Three-fourths of the island of Borneo (the third largest island in the world) is politically controlled by Indonesia, and this portion of the island is known as Kalimantan. The remaining part of Borneo is under the control of Malaysian states of Sabah and Sarawak, and the Sultanate of Brunei. Kalimantan is divided into four provinces, the largest of which is Central Kalimantan, or Kalimantan Tengah, with an area of 153,564.50 square kilometers. The other three provinces are West Kalimantan (Kalimantan Barat), East Kalimantan (Kalimantan Timur), and South Kalimantan (Kalimantan Selatan). The population of Kalimantan makes up about 69.5% of the total population of Borneo, and therefore, given that about 73% of Borneo's territory lies in Kalimantan, this portion of the island is slightly less densely populated than the island's average.
Hinduism and Buddhism appear to have had significant influences on Kalimantan since the ancient times. Evidence of Hindu and Buddhist culture have been recorded here in the form of Sanskrit scriptures and Buddhists and Hindu statues and literature dating as far back as to between the 5th and 11th Centuries. The Srivijaya Empire of Sumatra (7th to 14th Centuries), the Majapahit Empire of eastern Java (14th to 16th Centuries), and then the Muslim states (following the 16th Century) held control over Kalimantan at different points of time. The Dutch and the British started arriving onto the scene from the 17th Century onwards and, by 1863, Kalimantan was under Dutch colonial rule. World War II witnessed Japanese occupation of the island of Borneo. Finally, after an Indonesian Independence movement, Kalimantan achieved its freedom from the Japanese forces in 1945, and in 1949-1950 became a part of the Republic of Indonesia.
4. Economy and Government
Since over 75% of Kalimantan’s territory is occupied by forests, forest-based industries contribute largely to the region’s economy. Agriculture and fishing are the other major economic sectors of Kalimantan. Timber, plywood, processed wood, veneer, rattan, resin, rubber, and fish are some of the major export products of the region. The four provinces of Kalimantan are currently under the rule and jurisdiction of the Republic of Indonesia.
As per the 2010 Census of Indonesia, the population of Kalimantan was 13,772,543. Most of the area's settlements are based along the coastline, and their populaces mainly comprised by ethnic Malay populations which are predominately Muslim, along with a significant minority of about 50 ethnic Dayak groups who live in the interior regions in longhouses alongside streams or rivers. The Dayaks were traditionally hunter-gatherers, and today "slash and burn" agriculturalists, and were popularly known as the “headhunters of Borneo”. As per the Dayak tradition, the heads of their enemies carried supernatural powers that will ensure their well being. Hence, the more heads a tribesman could collect, the higher was his rank in the traditional Dayak community. Though this practice was outlawed by the Dutch in the 19th Century, today the popular tales of terror of these head hunters still attract a large number of tourists to visit the Dayak settlements in Kalimantan.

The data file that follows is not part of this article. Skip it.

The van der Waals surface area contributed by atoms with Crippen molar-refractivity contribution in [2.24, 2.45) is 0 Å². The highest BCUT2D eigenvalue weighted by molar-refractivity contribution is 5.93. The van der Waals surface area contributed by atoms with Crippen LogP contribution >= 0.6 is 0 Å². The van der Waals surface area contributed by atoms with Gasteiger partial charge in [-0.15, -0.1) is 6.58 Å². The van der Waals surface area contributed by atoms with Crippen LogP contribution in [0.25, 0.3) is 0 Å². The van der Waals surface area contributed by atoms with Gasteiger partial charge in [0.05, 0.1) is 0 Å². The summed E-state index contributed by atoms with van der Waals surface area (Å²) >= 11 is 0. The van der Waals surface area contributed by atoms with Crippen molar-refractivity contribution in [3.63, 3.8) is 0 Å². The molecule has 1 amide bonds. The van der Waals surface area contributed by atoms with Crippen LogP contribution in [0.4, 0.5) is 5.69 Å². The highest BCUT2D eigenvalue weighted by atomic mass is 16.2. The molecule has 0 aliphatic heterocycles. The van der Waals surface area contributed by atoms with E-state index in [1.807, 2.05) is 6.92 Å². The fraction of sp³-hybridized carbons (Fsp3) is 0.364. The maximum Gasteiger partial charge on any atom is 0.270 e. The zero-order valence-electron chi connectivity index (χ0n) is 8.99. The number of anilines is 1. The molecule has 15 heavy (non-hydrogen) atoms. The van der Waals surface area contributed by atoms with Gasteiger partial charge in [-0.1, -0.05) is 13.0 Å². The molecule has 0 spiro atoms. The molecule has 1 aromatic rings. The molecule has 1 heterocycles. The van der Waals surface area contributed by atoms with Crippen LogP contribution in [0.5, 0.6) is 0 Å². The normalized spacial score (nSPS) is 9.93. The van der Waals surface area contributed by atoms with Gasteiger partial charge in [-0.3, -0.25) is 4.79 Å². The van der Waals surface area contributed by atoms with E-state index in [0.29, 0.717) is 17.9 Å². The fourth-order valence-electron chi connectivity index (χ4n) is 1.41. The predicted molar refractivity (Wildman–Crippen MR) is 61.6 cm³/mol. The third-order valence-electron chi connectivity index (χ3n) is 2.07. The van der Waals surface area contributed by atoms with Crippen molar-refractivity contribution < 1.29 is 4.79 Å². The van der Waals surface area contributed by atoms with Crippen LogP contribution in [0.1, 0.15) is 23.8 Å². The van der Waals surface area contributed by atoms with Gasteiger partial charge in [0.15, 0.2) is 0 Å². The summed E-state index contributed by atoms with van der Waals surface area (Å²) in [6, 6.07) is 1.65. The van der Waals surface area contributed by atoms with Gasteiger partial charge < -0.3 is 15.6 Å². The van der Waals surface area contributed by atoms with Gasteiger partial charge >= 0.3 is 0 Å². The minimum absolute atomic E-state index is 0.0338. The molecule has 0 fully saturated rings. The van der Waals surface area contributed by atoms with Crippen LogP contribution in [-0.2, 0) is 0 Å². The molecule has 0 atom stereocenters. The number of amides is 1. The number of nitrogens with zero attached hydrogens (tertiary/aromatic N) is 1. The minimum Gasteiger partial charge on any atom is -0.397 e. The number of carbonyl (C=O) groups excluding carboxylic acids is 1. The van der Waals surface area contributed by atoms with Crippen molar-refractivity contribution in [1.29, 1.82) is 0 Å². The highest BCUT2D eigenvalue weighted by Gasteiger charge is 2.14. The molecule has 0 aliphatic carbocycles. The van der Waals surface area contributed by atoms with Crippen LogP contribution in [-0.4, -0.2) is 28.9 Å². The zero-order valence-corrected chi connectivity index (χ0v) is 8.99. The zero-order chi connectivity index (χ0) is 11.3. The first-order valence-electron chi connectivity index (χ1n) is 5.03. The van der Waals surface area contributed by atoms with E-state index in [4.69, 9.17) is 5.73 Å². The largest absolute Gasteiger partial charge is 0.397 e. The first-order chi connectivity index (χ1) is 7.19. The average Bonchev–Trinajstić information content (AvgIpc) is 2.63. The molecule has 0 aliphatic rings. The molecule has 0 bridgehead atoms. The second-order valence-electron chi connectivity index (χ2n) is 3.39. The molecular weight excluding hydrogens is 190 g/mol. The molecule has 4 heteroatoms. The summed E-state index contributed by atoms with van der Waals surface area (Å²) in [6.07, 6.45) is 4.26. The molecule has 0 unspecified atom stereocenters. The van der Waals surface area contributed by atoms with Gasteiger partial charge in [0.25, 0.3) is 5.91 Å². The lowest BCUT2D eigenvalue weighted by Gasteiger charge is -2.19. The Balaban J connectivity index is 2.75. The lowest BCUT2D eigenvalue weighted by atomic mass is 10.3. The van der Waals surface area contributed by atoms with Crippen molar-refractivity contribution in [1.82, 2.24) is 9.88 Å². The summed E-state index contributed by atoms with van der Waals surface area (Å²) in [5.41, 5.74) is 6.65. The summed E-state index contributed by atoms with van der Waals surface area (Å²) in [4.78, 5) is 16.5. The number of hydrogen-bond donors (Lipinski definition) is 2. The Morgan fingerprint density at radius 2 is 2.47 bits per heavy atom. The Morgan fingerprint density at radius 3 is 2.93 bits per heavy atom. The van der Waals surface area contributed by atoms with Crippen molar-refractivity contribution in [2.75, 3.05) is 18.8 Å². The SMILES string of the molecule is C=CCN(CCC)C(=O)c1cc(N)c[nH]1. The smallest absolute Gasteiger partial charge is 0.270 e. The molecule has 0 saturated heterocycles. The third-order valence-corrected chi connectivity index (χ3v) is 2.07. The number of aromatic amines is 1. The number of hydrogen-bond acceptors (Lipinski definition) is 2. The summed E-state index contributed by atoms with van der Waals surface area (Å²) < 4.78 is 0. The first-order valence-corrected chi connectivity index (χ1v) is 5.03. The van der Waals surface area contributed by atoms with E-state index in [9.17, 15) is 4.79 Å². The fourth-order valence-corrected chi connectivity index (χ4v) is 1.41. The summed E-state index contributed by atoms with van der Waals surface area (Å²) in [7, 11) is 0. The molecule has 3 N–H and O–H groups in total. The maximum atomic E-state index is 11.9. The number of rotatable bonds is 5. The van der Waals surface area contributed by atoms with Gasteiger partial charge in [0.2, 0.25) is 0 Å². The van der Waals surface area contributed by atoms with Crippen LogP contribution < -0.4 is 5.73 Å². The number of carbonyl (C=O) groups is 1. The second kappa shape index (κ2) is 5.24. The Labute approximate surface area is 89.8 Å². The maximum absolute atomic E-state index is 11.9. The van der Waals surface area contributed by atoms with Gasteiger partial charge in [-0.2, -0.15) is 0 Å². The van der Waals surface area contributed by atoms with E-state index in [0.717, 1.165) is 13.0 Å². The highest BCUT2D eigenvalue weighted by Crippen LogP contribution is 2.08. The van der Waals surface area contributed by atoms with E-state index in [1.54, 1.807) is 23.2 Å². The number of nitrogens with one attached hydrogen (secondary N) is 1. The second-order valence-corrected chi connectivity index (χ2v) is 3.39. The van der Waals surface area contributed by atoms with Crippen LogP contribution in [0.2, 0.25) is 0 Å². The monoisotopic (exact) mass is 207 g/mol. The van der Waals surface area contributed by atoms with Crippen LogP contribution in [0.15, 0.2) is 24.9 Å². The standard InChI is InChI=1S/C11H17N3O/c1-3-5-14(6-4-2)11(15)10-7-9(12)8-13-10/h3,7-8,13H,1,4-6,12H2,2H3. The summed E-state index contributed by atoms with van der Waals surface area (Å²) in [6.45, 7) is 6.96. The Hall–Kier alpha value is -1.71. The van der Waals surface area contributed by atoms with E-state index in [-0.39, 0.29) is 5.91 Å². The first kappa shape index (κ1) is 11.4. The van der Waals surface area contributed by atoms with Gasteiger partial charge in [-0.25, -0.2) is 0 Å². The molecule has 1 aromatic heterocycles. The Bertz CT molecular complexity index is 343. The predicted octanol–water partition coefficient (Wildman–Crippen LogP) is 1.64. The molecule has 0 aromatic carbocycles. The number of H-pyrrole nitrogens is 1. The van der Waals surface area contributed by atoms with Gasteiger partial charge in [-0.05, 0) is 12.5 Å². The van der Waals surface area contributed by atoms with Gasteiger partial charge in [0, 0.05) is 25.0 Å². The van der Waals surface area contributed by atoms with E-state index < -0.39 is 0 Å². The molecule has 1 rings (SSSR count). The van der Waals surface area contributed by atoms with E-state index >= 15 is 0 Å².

2. Habitat and Biodiversity
The rainforests, montane forests, mangroves, and swamps of Kalimantan and its tropical climate support the survival and growth of a diverse variety of flora and fauna. Of the 15,000 plant species found in these forests, nearly 6,000 are endemic in nature. 10 species of primates, 350 species of birds, and 150 amphibian and reptilian species inhabit the forests of the region as well. A large number of national parks, reserves, and sanctuaries have also been established here. Orangutans are the flagship species of these forests, while Malaysian Sun bears, Leaf monkeys, macaques, and pangolins can also be spotted in the forests. Strikingly beautiful birds, like the Sun birds, cockatoos, hornbills, and pheasants, can also be observed here. Insects thrive in the forests of Kalimantan, and spectacular butterflies, metallic beetles, millipedes, and Walking Stick insects form a thriving invertebrate community in the diverse habitats of Kalimantan.
1. Environmental Threats and Territorial Disputes
The forests of Kalimantan are currently facing severe threats from unscrupulous logging companies, who often illegally clear out vast tracts of pristine forests for meeting the demands of the expanding global markets for timber. Tropical hardwood trees are being cut down at a rapid pace, only to be replaced by vegetation of commercial interest, like rubber plantations and monoculture (single-crop) palm tree plantations for producing palm oil. Over 30% of Borneo’s primary rainforests have been lost over the past 40 years, and many of its rare and endangered endemic species are facing the risk of extinction as a consequence.